2060 pages of files copied from FBI Headquarters in Washington, D.C., and archived on CD-ROM covering Charlie Chaplin. Born Charles Spencer Chaplin, in London, in 1889, he came to America and became the most successful silent film era comedian. In 1919 he co-founded United Artists with Douglas Fairbanks, Mary Pickford, and D.W. Griffith. Having never become a United States citizen, Chaplin died in exile in Switzerland in 1977. After his death, Chaplin's body was stolen from its grave and held for ransom. His remains were recovered from a cornfield near the cemetery in Vevey Switzerland.
Files include memos, reports, investigation summaries, A transcript of a interview conducted by INS officials concerning his political views, and newspaper clippings. The files cover the FBI's concerns and investigations into Chaplin's political views and personal life. Chaplin first came to the attention of the FBI in the early 1920's, due to his left of center political views. Then Assistant to the Director of the FBI, J. Edgar Hoover, wrote in a memo that Chaplin was one of Hollywood's "parlor Bolsheviki." Chaplin came under increased review after his 1936 film "Modern Times" and his 1941 "The Great Dictator."
Much attention is given to the Joan Barry case. After the actress Joan Barry filled a paternity case in a California court against Chaplin in 1943, an investigation lead to Chaplin being charged with "white slavery," and violating the civil rights of Barry. Chaplin was charged with violating the 1910 Mann Act, also called the White Slave Traffic Act. This federal law prohibited people from transporting women across state lines for "immoral purposes." Originally intended to be a law against prostitution, at times its enforcement was expanded to include any activity considered immoral. Chaplin was acquitted of the charges brought against him in the first two indictments to go to trial and later, the other charges were dropped.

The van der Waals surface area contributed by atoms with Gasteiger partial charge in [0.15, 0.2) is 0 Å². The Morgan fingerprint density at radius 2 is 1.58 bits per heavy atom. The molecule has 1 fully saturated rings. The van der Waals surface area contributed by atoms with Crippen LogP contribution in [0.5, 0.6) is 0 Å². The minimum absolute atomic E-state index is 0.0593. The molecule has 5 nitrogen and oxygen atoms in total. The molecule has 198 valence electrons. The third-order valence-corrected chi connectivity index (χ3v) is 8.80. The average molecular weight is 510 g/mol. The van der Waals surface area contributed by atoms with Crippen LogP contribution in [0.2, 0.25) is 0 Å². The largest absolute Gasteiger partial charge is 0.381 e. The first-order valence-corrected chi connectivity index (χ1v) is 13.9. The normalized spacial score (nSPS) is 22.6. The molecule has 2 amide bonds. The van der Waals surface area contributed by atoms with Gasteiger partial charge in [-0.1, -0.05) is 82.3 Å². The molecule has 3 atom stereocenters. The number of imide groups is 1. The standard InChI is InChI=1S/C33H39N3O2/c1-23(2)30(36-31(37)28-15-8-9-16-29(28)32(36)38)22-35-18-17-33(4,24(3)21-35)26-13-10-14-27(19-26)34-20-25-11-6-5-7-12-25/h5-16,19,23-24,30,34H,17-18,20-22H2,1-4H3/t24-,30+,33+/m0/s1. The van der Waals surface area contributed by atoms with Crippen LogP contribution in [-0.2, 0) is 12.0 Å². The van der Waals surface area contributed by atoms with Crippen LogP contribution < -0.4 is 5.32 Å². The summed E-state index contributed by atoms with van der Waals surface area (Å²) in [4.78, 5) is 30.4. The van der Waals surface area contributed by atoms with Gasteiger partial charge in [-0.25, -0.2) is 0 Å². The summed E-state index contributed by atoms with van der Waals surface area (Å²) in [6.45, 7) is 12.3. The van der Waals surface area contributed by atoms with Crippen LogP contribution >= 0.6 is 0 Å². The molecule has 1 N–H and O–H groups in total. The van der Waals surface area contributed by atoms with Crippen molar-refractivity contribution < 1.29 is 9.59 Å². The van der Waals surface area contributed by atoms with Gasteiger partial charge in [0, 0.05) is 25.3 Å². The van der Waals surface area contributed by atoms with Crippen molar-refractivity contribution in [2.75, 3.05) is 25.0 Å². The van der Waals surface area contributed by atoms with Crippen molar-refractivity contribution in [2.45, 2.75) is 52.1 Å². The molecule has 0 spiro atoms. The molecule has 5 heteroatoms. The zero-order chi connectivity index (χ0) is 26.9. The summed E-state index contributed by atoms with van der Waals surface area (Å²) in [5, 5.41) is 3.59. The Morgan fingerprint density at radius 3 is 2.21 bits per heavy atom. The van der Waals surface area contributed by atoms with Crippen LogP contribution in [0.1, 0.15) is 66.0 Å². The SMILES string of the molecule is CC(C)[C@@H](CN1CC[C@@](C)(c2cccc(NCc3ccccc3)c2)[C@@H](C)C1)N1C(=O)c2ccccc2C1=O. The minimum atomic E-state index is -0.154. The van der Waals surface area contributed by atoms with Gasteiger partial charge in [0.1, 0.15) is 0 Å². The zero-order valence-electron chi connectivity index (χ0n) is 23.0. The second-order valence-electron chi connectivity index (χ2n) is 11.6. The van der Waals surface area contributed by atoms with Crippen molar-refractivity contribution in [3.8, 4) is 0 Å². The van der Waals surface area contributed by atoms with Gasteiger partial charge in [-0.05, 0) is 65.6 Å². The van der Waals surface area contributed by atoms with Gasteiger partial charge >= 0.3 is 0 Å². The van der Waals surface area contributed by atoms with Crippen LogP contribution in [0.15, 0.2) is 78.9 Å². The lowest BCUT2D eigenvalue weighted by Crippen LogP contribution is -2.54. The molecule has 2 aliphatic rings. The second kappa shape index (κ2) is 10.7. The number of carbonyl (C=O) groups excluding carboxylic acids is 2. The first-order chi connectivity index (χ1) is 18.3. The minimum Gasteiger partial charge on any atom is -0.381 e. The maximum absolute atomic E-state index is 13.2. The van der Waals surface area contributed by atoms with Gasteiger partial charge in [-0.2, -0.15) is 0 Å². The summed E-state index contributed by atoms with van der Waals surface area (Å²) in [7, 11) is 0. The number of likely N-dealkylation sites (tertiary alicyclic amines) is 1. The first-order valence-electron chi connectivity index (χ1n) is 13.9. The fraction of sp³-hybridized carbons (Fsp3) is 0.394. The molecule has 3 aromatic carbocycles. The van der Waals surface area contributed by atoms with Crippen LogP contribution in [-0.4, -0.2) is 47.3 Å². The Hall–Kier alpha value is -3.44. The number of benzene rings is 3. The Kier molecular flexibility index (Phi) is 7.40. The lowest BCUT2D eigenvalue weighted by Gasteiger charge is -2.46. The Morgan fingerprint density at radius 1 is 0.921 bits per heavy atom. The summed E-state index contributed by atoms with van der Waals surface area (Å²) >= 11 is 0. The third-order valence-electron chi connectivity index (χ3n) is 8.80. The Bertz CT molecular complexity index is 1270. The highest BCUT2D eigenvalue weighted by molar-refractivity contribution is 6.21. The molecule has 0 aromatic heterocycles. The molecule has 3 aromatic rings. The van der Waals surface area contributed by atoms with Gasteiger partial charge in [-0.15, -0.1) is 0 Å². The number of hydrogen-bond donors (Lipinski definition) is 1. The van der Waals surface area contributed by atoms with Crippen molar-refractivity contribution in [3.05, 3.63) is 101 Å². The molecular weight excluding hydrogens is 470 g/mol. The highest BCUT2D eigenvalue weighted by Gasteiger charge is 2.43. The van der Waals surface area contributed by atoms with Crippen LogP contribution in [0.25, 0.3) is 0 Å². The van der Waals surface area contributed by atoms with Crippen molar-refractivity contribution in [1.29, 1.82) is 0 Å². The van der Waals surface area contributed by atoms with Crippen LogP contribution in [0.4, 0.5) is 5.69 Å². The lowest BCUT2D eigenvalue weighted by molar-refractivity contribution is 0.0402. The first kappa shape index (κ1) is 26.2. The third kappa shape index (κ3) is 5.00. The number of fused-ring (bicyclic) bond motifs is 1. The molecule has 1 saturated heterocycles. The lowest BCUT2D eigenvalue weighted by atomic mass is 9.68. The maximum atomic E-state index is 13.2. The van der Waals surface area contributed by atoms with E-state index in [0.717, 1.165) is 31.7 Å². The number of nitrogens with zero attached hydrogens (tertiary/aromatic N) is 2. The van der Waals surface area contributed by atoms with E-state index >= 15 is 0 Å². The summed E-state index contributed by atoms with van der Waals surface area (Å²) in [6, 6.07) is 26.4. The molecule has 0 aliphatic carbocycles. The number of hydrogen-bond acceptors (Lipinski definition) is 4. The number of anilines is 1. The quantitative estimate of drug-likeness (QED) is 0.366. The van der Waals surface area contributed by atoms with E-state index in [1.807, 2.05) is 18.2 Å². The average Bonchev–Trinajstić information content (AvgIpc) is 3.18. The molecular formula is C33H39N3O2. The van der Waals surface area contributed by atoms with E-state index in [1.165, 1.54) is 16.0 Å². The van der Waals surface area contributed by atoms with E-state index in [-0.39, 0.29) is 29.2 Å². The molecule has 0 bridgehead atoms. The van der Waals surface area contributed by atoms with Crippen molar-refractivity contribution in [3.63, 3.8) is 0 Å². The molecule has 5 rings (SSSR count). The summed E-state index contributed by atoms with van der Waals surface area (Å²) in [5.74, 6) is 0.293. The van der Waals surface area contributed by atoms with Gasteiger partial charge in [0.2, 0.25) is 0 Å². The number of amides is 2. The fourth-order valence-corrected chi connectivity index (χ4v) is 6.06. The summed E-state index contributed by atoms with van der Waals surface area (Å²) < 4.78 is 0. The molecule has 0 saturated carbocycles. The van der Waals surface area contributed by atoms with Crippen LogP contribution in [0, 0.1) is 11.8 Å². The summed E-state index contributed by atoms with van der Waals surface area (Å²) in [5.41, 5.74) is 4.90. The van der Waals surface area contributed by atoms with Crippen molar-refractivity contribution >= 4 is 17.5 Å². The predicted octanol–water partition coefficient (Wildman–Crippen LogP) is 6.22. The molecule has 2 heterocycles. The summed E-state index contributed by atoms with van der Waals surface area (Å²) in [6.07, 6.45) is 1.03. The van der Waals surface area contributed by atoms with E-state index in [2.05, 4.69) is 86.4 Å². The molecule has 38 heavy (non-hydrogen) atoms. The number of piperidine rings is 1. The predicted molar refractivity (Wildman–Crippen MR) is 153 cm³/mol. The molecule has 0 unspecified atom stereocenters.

A blood test showed that it was impossible for Chaplin to be the father of Barry's child. However, at the time blood type evidence was not admissible in California courts. The first paternity trial ended in a mistrial. A second trial found Chaplin guilty and he was ordered to pay support until the child's 18th birthday.
After leaving the United States in 1952 to attended the London premiere of his film "Limelight," Chaplin's re-entry visa was revoked, and he was barred from reentering the United States as a security risk. Documents show the bureau's efforts to compile information that would keep him out of the United States. Chaplin decided not to fight the decision and moved to Switzerland. He returned to the United States only once, in 1972, to accept a special Oscar, presented to him at the Academy Awards. According to a 1952 FBI memo, there was no evidence that could be presented that would bar his re-entry into the United States. When informants who had made allegations against Chaplin were asked to testify under oath, all refused.